Ninth Circuit Affirms Sophisticated Means Enhancement In Scheme To Steal Federal Grant Money
The Ninth Circuit, in United States v. Augare, No. 14-30131, 2015 WL 5234789 (9th Cir. Sept. 9, 2015), recently affirmed the application of a “sophisticated means” sentencing enhancement under U.S.S.G. § 2B1.1(b)(10)(C) in a case where the defendant, Delyle Augare was convicted of conspiracy to defraud the United States, False Claims Act conspiracy, theft from an Indian tribe receiving federal funding and federal income tax evasion. In doing so, the court found that use of multiple bank accounts and making fraudulent transfers in those accounts was sufficient to invoke the sophisticated means enhancement.
Under the Sentencing Guidelines, a “sophisticated means” sentencing enhancement results in a two-level increase. Offense conduct is deemed sophisticated if it involves a greater level of planning or concealment than a typical fraud of that kind. The Guideline Application Notes provide examples of sophisticated means, such as telemarketing schemes in which the main office is located in one jurisdiction, while the solicitation operations are conducted in another, as well as offenses involving the hiding of assets and/or transactions through the use of shell corporations, fictitious persons or offshore accounts.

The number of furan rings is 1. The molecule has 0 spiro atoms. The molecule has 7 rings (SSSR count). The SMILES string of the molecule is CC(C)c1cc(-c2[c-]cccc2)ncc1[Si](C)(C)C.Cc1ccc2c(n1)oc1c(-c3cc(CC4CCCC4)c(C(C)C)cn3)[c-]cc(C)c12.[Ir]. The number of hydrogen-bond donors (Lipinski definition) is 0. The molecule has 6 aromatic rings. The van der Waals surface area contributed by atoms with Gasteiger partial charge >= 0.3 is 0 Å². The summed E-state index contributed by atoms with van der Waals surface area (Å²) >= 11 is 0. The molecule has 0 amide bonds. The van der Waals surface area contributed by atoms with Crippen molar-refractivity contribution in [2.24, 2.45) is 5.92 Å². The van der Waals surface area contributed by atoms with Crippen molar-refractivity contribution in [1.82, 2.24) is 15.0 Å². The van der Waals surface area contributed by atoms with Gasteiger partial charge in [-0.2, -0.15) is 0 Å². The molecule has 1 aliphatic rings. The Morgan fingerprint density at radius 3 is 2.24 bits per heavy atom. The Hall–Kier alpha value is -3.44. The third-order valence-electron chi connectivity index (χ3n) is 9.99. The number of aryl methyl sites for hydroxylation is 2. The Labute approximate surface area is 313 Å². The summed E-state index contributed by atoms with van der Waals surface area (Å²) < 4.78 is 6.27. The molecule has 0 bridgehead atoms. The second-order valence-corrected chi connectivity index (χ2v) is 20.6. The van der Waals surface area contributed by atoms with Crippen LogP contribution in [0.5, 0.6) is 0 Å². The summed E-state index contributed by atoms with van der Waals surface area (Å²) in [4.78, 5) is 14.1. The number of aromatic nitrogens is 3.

While serving as assistant director of the Po’Ka Project, an organization created to help Native American youth, Augare, the father of Montana state senator Shannon Augare, stole federal grant money intended for the project. According to prosecutors, Augare and one of his co-defendants devised a scheme to donate Po’Ka Project money to a charity controlled by the Po’Ka Project, which Augare then deposited into his personal account. He entered a plea of guilty in the district court to conspiracy to defraud the United States, False Claims Act Conspiracy, theft from an Indian tribe receiving federal funding and federal income tax evasion. In June 2014, the district court sentenced Augare to 33 months in prison and ordered him to pay over $1 million.
Augare appealed his sentence, specifically challenging the district court’s application of the “sophisticated means” sentencing enhancement. Augare argued that his crimes amounted only to simple fraud involving the use of government-funded fuel cards for personal travel and money transfers between different bank accounts.
The Ninth Circuit concluded that the district court did not abuse its discretion when it applied the “sophisticated means” enhancement to Augare’s offense conduct. The three-judge panel explained that the “sophisticated means” sentencing enhancement is applicable when a defendant employs coordinated and repetitive conduct to execute a criminal scheme. Relying on precedent from other federal circuit courts, the panel noted that even if the individual activities employed to carry out the scheme are not elaborate, a “sophisticated means” enhancement is warranted if the totality of the scheme is sufficiently coordinated and complex. In affirming the sentence, the Ninth Circuit determined that Augare’s use of various bank accounts and fraudulent transfers of money that was intended for the Po’Ka Project was sophisticated enough to trigger the two-level sentence guideline increase.